By Danny Garrett
The 2015 legislative session will begin March 3. With super majorities in the House and Senate, Republicans will be focused on passing legislation to continue reducing the size and cost of state government; address serious budget shortfalls facing our state; resolve a myriad of complex issues in order to avoid federal intervention in the state prison system; and control escalating Medicaid costs.
In addition, there will be a continued emphasis on improving education and increasing school choice options, particularly for disadvantaged children.
In recent press coverage, Gov. Robert Bentley has indicated he’s considering proposing bills to eliminate tax deductions and raise taxes in order to increase state revenue. In my opinion, increasing the tax burden on our citizens — individuals and corporations — would be a serious mistake. Our state government needs to live within its means, just as our hard-working families do every day. Our state leaders need to work diligently to improve economic conditions in Alabama, and to also pursue aggressive strategies to attract new industry and create jobs.
Generally, the legislature considers two types of legislation: bills that affect the entire state and bills that only impact local areas (a county or municipality). In order for a “local” bill to come before the full legislature for a vote, the local delegation that will be impacted by the bill must recommend the bill to the House and Senate. For example, any proposed legislation that would impact only the cities of Clay, Pinson or Trussville, or that would also apply to other parts of Jefferson County, would need to be approved by the majority of the local delegation. The local delegation for our district is the Jefferson County delegation.
In the House of Representatives, the Jefferson County delegation is the largest and one of the more diverse delegations in the state. In the upcoming session, the Jefferson County delegation will have 18 members: 10 Republicans and eight Democrats. Six members — five Republicans and one Democrat — are freshmen.
Last week, the Jefferson County delegation held its first meeting and elected Rep. Jim Carns, R-Mountain Brook, as chairman and Rep. Oliver Robinson, D-Birmingham, as vice chairman. They’re veteran members of the legislature who understand the legislative process and have a track record of working with others and reaching across party lines.
Because of the requirement that the local delegation support local bills, it’s important that all members of the Jefferson County delegation work together. Under the rules of the House, a local bill can’t be brought before the legislature unless it has the support of 80 percent of the local delegation. A local bill involving Jefferson County must receive 15 of 18 votes from the delegation in order to proceed.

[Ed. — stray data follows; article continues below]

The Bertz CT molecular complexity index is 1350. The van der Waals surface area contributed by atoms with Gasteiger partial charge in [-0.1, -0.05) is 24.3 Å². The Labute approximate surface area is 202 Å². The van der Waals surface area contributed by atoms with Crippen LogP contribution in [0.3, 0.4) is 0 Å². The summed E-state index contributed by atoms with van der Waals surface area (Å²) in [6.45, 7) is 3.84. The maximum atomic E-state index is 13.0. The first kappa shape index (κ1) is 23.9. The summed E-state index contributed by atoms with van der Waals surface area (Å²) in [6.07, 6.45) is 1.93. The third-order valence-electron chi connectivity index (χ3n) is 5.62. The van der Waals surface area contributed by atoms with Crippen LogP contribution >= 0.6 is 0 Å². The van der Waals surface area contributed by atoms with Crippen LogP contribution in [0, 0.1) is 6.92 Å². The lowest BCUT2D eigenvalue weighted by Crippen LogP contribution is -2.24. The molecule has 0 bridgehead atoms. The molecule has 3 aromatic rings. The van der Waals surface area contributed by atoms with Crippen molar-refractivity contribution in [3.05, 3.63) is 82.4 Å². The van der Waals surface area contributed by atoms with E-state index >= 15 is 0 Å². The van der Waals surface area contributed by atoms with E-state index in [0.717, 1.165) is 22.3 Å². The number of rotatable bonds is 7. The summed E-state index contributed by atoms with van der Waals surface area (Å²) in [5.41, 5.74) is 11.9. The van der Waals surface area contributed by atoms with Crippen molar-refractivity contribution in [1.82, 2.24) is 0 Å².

Jefferson County recently emerged from bankruptcy and is on the road to financial stability. However, the county continues to face challenges and will need support from the legislature. Likewise, Birmingham, whose health is important to the success of Jefferson County, continues to make strides in a number of areas. The leaders of the Jefferson County Commission and the city of Birmingham recently presented an overview of their concerns and issues to members of the Jefferson County delegation. Because of financial constraints at the county level, each municipality in Jefferson County has had to dig deep to fund services the county doesn’t have the resources to provide. Delegation members are meeting with the leadership of each municipality in the county — including Clay, Pinson and Trussville — to understand their concerns.
One of my priorities will be to work with my fellow members of the Jefferson County delegation for the betterment of our district and the entire county. I’m optimistic that Carns and Robinson will provide the leadership necessary to rally the Jefferson County delegation and move forward. Cooperation among the Jefferson County delegation members is critical. We also must partner with the county commission, mayors and city councils in the county.
Our state and county faces many difficulties and challenges. I look forward to communicating, cooperating and building relationships with the other members of the Jefferson County delegation. We will need their support to pass bills that benefit District 44. I am ready to roll up my sleeves and get to work.
Danny Garrett represents District 44 in the Alabama House of Representatives, which includes Trussville, Clay and portions of Pinson. He can be reached by phone at 205-410-4637 or by email at firstname.lastname@example.org. You may also follow his Facebook page, “Representative Danny Garrett.”